“People read overwhelmed as rudeness or unwillingness, and don't understand that when I say "can't" I mean "can't", and that I will push myself and push myself until I crash. People get impatient when I don't understand what is being said (or not said) or am slow in processing. I am very intelligent and they think I am being obstructive if I don't respond at once. I have "come out" in my current workplace and there is a huge difference between the people who will now give me space and time and those who still think I am just being difficult or over-reacting.”

“Frequently having to deal with unplanned changes. Having to multi-task.”

"Poor communication from seniors, imprecise instruction. Uncertainty. All leading to a breakdown, long term sick leave and subsequent dismissal on the grounds of capability.”

What helps?

“Regular supervision with a respected manager.”

“Active support and understanding from management.”

“Managing my own workload so I can incorporate time out.”

Enviromental Factors and Sensory Overload

What helps? Supporting the employee in adopting appropriate strategies such as being able to wear headphones while working, check nearby lighting and replacing with low-level lamp if necessary, discouraging the use of sprays in communal spaces (eg hairspray, perfume, room freshener etc). Try to position the autistic employee near an exit or a quiet corner.

Bullying and Harassment

People can be highly intolerant of ‘difference’; women who don’t conform to cultural expectations and norms report feeling they are under pressure or subjected to subtle forms of harassment or marginalisation that are not always easy to see or identify.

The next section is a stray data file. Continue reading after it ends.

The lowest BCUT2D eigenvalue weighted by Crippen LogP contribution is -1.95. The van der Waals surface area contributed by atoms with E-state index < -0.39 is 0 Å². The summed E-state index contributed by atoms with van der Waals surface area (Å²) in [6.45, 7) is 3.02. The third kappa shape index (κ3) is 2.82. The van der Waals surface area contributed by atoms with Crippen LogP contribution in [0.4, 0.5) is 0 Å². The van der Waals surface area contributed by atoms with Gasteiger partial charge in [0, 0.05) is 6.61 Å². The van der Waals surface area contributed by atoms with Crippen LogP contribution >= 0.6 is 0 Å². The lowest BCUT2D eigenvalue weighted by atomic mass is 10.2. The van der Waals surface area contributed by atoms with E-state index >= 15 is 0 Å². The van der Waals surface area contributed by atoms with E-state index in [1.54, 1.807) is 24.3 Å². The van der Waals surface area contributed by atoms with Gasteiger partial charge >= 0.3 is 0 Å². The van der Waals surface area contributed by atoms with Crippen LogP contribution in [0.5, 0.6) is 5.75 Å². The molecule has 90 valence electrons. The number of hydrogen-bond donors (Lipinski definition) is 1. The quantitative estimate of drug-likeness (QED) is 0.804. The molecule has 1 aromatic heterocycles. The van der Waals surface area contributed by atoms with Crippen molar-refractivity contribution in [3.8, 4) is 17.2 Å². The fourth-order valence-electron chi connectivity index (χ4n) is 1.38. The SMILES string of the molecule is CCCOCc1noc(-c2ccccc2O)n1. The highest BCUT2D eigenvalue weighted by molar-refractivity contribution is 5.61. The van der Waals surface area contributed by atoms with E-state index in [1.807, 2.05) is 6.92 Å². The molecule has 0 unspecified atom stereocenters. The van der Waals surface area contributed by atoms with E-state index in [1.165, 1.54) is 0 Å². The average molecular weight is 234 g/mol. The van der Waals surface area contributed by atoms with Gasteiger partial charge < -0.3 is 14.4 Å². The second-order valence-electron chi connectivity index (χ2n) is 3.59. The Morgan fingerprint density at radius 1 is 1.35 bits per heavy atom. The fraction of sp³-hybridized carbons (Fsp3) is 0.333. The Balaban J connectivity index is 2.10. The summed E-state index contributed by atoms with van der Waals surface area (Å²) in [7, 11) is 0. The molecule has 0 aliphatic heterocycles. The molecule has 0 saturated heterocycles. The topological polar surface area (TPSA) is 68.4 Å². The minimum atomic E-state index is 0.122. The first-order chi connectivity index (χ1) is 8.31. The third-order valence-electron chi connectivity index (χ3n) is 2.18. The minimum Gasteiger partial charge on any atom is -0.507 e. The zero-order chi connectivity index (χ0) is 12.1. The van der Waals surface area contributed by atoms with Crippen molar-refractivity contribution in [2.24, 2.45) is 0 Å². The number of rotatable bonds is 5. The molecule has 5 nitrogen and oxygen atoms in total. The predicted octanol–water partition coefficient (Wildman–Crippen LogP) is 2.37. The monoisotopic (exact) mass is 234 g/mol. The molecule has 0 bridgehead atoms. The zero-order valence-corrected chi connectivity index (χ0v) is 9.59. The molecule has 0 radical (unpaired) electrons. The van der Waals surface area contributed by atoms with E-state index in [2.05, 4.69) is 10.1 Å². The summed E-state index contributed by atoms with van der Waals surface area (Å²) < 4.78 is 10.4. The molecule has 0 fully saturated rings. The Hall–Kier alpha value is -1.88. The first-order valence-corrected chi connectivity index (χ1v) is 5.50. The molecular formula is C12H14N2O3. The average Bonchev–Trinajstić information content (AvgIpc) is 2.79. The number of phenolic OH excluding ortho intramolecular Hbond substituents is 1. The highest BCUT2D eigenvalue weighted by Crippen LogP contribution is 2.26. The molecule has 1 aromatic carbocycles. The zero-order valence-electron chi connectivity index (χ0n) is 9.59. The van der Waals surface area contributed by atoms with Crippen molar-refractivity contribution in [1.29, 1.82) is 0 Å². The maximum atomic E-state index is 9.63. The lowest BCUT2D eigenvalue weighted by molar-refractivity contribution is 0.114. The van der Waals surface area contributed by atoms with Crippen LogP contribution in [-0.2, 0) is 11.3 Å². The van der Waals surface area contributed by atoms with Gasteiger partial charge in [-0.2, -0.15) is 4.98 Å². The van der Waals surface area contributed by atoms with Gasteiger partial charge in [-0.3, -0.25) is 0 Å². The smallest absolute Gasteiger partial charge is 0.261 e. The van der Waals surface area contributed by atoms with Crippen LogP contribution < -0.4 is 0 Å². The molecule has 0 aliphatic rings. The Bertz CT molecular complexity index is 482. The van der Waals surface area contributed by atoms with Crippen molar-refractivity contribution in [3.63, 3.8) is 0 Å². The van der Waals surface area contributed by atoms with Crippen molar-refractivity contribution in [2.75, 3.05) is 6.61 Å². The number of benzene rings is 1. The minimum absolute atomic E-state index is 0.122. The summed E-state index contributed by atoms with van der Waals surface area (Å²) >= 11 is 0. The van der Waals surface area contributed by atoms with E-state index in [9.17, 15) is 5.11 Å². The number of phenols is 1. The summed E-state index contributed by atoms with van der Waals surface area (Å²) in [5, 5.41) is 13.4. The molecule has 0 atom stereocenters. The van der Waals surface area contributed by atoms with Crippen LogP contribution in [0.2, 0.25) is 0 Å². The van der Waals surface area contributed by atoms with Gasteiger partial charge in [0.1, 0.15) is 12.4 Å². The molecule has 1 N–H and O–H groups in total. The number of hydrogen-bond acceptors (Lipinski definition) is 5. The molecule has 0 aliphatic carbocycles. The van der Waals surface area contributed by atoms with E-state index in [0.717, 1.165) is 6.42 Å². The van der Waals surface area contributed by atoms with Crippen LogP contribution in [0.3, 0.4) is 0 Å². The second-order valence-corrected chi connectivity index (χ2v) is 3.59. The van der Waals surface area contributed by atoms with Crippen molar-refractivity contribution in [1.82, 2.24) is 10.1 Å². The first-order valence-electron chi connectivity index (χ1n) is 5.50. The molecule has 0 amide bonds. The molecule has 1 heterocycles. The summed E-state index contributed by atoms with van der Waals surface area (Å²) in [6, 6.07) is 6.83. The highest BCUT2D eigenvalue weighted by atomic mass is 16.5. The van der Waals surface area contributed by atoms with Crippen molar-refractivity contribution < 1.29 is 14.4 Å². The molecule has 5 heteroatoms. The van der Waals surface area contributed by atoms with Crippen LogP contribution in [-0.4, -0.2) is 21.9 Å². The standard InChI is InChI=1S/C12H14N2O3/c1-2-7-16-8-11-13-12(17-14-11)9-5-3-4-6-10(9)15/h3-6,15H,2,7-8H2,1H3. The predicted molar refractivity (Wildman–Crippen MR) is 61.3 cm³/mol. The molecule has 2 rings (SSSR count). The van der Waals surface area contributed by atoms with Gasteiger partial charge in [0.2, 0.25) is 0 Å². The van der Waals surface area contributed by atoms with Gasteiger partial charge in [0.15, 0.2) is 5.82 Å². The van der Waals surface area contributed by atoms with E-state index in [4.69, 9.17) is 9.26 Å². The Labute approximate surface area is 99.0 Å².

Respondents to our survey reported issues around not being able to conform to the group culture or workplace politics:

  • too honest
  • doesn’t share interests, doesn‘t like gossip
  • not being able to infer chain of command
  • being too ‘by-the-book’

What helps? “Active support and understanding from management”


  • working hard to produce good results but then expected to reproduce the same high standards over and over
  • low self-esteem
  • other staff or employers not recognising the effort required stress, exhaustion

What helps? “Awareness. I understand now why I have certain difficulties, and can be more objective about my responses to situations instead of just feeling stupid and frustrated all the time.”

Difficulties Asserting Needs and Boundaries

What helps? “People giving me time and space and realising that, intelligent (and emotionally intelligent) as I may be, there are things I can't cope with and things I don't get.”

To learn more about autism in women and girls, register for our Right Click Women and Girls programme where there are in depth discussions on autism from the perspective of autistic people and professionals.


1 Office for National Statistics (2016) Dataset: A08: Labour market status of disabled people (20 July 2016)